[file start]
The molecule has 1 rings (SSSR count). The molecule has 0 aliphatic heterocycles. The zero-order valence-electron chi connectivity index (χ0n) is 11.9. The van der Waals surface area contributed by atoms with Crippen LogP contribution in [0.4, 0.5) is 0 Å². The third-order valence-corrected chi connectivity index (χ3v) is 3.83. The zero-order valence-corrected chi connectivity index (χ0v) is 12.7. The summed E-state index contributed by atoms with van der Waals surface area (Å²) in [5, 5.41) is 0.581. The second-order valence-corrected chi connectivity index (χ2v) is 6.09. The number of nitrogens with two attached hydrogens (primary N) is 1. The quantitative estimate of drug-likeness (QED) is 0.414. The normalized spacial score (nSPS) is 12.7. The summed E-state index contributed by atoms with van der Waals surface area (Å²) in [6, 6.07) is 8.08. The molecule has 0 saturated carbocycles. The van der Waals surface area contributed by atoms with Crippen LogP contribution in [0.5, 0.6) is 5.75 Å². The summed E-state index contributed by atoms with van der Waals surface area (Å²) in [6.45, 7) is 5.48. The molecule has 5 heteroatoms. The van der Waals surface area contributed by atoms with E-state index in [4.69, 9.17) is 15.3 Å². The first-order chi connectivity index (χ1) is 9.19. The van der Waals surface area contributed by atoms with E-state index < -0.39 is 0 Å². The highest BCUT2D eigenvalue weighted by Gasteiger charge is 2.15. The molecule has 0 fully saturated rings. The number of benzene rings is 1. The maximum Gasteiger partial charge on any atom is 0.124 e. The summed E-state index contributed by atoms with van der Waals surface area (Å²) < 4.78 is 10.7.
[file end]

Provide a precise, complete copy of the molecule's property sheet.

The molecule has 1 rings (SSSR count). The molecule has 0 aliphatic heterocycles. The zero-order valence-electron chi connectivity index (χ0n) is 11.9. The van der Waals surface area contributed by atoms with Crippen LogP contribution in [0.4, 0.5) is 0 Å². The third-order valence-corrected chi connectivity index (χ3v) is 3.83. The zero-order valence-corrected chi connectivity index (χ0v) is 12.7. The summed E-state index contributed by atoms with van der Waals surface area (Å²) in [5, 5.41) is 0.581. The second-order valence-corrected chi connectivity index (χ2v) is 6.09. The number of nitrogens with two attached hydrogens (primary N) is 1. The quantitative estimate of drug-likeness (QED) is 0.414. The normalized spacial score (nSPS) is 12.7. The summed E-state index contributed by atoms with van der Waals surface area (Å²) in [6, 6.07) is 8.08. The molecule has 0 saturated carbocycles. The van der Waals surface area contributed by atoms with Crippen LogP contribution in [0.5, 0.6) is 5.75 Å². The summed E-state index contributed by atoms with van der Waals surface area (Å²) in [6.45, 7) is 5.48. The molecule has 5 heteroatoms. The van der Waals surface area contributed by atoms with E-state index in [4.69, 9.17) is 15.3 Å². The first-order chi connectivity index (χ1) is 9.19. The van der Waals surface area contributed by atoms with E-state index < -0.39 is 0 Å². The highest BCUT2D eigenvalue weighted by Gasteiger charge is 2.15. The molecule has 0 fully saturated rings. The number of benzene rings is 1. The maximum Gasteiger partial charge on any atom is 0.124 e. The summed E-state index contributed by atoms with van der Waals surface area (Å²) < 4.78 is 10.7.